The New York Times published an article detailing the results of a new study regarding the career paths of former United States Supreme Court clerks. The study finds that “former clerks have started to take jobs that reflect the ideologies of the justices for whom they worked.” The data collected show a shift in the career paths of clerks hired from 1990 and on:
Until about 1990, the study shows, there was no particular correlation between a justice’s ideological leanings and what his or her clerks did with their lives.
Clerks from conservative chambers are now less likely to teach. If they do, they are more likely to join the faculties of conservative and religious law schools. Republican administrations are now much more likely to hire clerks from conservative chambers, and Democratic administrations from liberal ones. Even law firm hiring splits along ideological lines.
It is no secret that the justices have shown a greater propensity to hire clerks that share their ideological beliefs (as the article and previous studies explain). Yet this newest study, which focuses on life post-clerkship, has alarmed those already worried about the strong ideological splits on the Court. Says law professor William Nelson of NYU, “It’s cause for concern mainly because it’s a further piece of evidence of the polarization of the court.” Continue reading “New Study Adds to the Debate Surrounding Ideological Divides and the United States Supreme Court”
Professor Lisa Mazzie posted a blog entry back in September about the use of Facebook and other social networking websites by lawyers. The post shed light on the trouble an attorney can face when the substance of his or her webpage falls short of professional standards. As Professor Mazzie explained, postings that “criticize” judges, “reveal” client details, or “belie” statements made before a court can land an attorney in hot water.
Those facts should not surprise present and former Marquette students: we were presented with the professional dangers of social networking during new student orientation.
It likely was only a matter of time, but it seems that state ethics committees have turned their attention to the judiciary. The Florida Judicial Ethics Advisory Committee released an opinion last month that, among other things, finds it inappropriate for a judge to “friend” lawyers on social networking sites when those lawyers may appear before that judge. Continue reading “Add Judges To The List of Professionals Who Must Take Care In Using Facebook”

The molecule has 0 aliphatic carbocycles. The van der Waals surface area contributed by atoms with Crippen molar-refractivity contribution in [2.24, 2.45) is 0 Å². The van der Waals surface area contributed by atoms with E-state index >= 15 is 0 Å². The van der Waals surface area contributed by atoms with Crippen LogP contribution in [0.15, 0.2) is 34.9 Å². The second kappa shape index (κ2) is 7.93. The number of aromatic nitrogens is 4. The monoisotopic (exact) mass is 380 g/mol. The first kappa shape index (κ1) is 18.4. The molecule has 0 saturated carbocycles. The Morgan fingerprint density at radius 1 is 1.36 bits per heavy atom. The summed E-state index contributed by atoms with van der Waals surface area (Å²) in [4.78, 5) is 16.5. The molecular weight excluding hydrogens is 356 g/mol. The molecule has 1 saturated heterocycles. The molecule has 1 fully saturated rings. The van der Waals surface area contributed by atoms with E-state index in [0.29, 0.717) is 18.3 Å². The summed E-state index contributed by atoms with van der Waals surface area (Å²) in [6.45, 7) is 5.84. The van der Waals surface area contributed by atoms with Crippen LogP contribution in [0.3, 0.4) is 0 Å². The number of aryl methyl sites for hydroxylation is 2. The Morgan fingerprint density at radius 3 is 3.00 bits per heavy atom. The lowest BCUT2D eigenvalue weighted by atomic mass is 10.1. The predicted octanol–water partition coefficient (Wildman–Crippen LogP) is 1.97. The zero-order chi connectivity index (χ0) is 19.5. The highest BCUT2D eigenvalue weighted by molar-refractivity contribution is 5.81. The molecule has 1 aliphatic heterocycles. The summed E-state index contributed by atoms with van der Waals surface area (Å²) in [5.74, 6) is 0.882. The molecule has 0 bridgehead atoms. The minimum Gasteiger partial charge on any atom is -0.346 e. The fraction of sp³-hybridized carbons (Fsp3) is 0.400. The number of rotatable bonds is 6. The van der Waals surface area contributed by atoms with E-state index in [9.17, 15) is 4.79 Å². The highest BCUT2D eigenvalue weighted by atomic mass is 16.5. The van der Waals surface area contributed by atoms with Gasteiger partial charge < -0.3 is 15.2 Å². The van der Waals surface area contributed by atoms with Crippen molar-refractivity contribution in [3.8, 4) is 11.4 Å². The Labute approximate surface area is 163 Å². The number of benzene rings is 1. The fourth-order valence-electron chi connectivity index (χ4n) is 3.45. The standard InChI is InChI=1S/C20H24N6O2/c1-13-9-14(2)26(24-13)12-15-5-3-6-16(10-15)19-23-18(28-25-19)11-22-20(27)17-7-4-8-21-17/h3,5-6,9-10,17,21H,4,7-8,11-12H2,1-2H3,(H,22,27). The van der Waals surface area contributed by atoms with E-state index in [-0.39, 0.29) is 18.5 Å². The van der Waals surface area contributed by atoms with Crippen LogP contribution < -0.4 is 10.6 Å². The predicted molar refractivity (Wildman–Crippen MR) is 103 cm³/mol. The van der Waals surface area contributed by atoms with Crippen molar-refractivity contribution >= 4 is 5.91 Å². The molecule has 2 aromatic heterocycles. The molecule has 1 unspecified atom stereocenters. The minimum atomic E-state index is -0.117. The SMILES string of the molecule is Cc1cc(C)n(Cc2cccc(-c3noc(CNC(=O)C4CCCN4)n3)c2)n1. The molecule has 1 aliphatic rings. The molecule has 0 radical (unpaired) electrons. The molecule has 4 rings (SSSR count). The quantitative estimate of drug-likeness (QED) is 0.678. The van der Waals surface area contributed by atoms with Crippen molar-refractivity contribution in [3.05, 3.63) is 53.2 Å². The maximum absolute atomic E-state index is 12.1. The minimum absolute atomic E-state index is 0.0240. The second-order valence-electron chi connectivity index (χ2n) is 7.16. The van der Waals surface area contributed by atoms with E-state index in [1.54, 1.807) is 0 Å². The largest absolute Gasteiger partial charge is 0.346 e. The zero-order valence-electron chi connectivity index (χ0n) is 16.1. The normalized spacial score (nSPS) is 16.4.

Perhaps real estate investors and their attorneys have reason to be cautiously optimistic: economic reports released this week indicate signs of life in the real estate market. As reported by the Associated Press, the National Association of Realtors saw increases in pending home sales for the ninth straight month. And for the first time in six months, construction spending saw an increase. Optimists say these numbers, in conjunction with recent reports that home prices are climbing, indicate long-term recovery for both the residential and commercial real estate sectors.
Yet many analysts argue that these spikes are temporary. The growth in construction spending amounted to a measly 0.04%, and the rise in pending sales contracts over the last nine months is attributable to the homebuyer tax credit, which the Obama Administration and Congress recently extended.
I suppose time will tell which analysis is correct. But while commentators continue to debate, real estate investors have shifted their focus from traditional residential and commercial endeavors to a sector less affected by the downturn: healthcare properties. Continue reading “A Decade-Old Statute Pays Dividends for REIT Investors and Their Attorneys”